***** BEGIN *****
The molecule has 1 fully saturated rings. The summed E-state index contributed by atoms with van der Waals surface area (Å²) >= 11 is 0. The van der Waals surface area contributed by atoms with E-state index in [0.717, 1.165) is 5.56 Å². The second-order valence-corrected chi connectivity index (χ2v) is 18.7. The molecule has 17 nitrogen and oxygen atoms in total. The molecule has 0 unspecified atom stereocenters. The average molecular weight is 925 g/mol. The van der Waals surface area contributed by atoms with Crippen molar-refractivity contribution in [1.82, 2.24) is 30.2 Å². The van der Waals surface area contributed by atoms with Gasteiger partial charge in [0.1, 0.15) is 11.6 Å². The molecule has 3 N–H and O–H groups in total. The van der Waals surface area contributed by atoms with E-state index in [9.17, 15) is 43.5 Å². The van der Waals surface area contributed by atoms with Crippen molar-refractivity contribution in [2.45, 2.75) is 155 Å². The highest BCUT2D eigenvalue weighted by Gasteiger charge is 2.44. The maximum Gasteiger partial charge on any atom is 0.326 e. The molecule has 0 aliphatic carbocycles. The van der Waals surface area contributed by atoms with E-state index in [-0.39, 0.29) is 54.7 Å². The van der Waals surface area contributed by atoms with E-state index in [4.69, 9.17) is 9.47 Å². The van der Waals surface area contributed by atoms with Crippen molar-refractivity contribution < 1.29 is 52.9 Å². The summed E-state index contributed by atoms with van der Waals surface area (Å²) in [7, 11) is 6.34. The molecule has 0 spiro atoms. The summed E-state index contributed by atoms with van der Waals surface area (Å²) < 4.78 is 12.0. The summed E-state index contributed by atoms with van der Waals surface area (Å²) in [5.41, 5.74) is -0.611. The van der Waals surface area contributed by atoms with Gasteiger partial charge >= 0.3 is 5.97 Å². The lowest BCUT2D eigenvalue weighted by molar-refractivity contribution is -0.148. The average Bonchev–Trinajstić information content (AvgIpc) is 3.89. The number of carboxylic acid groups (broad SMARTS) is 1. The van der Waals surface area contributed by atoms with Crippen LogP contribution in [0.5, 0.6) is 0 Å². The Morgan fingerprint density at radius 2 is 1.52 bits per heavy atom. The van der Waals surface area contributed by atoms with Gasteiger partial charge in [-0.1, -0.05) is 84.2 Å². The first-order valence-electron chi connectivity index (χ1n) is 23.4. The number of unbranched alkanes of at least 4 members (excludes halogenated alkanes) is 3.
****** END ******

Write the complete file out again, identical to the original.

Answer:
The molecule has 1 fully saturated rings. The summed E-state index contributed by atoms with van der Waals surface area (Å²) >= 11 is 0. The van der Waals surface area contributed by atoms with E-state index in [0.717, 1.165) is 5.56 Å². The second-order valence-corrected chi connectivity index (χ2v) is 18.7. The molecule has 17 nitrogen and oxygen atoms in total. The molecule has 0 unspecified atom stereocenters. The average molecular weight is 925 g/mol. The van der Waals surface area contributed by atoms with Crippen molar-refractivity contribution in [1.82, 2.24) is 30.2 Å². The van der Waals surface area contributed by atoms with Gasteiger partial charge in [0.1, 0.15) is 11.6 Å². The molecule has 3 N–H and O–H groups in total. The van der Waals surface area contributed by atoms with E-state index in [9.17, 15) is 43.5 Å². The van der Waals surface area contributed by atoms with Crippen molar-refractivity contribution in [2.45, 2.75) is 155 Å². The highest BCUT2D eigenvalue weighted by Gasteiger charge is 2.44. The maximum Gasteiger partial charge on any atom is 0.326 e. The molecule has 0 aliphatic carbocycles. The van der Waals surface area contributed by atoms with E-state index in [-0.39, 0.29) is 54.7 Å². The van der Waals surface area contributed by atoms with E-state index in [4.69, 9.17) is 9.47 Å². The van der Waals surface area contributed by atoms with Crippen molar-refractivity contribution < 1.29 is 52.9 Å². The summed E-state index contributed by atoms with van der Waals surface area (Å²) in [7, 11) is 6.34. The molecule has 0 spiro atoms. The summed E-state index contributed by atoms with van der Waals surface area (Å²) < 4.78 is 12.0. The summed E-state index contributed by atoms with van der Waals surface area (Å²) in [5.41, 5.74) is -0.611. The van der Waals surface area contributed by atoms with Gasteiger partial charge >= 0.3 is 5.97 Å². The lowest BCUT2D eigenvalue weighted by molar-refractivity contribution is -0.148. The average Bonchev–Trinajstić information content (AvgIpc) is 3.89. The number of carboxylic acid groups (broad SMARTS) is 1. The van der Waals surface area contributed by atoms with Crippen LogP contribution in [0.5, 0.6) is 0 Å². The Morgan fingerprint density at radius 2 is 1.52 bits per heavy atom. The van der Waals surface area contributed by atoms with Gasteiger partial charge in [-0.1, -0.05) is 84.2 Å². The first-order valence-electron chi connectivity index (χ1n) is 23.4. The number of unbranched alkanes of at least 4 members (excludes halogenated alkanes) is 3.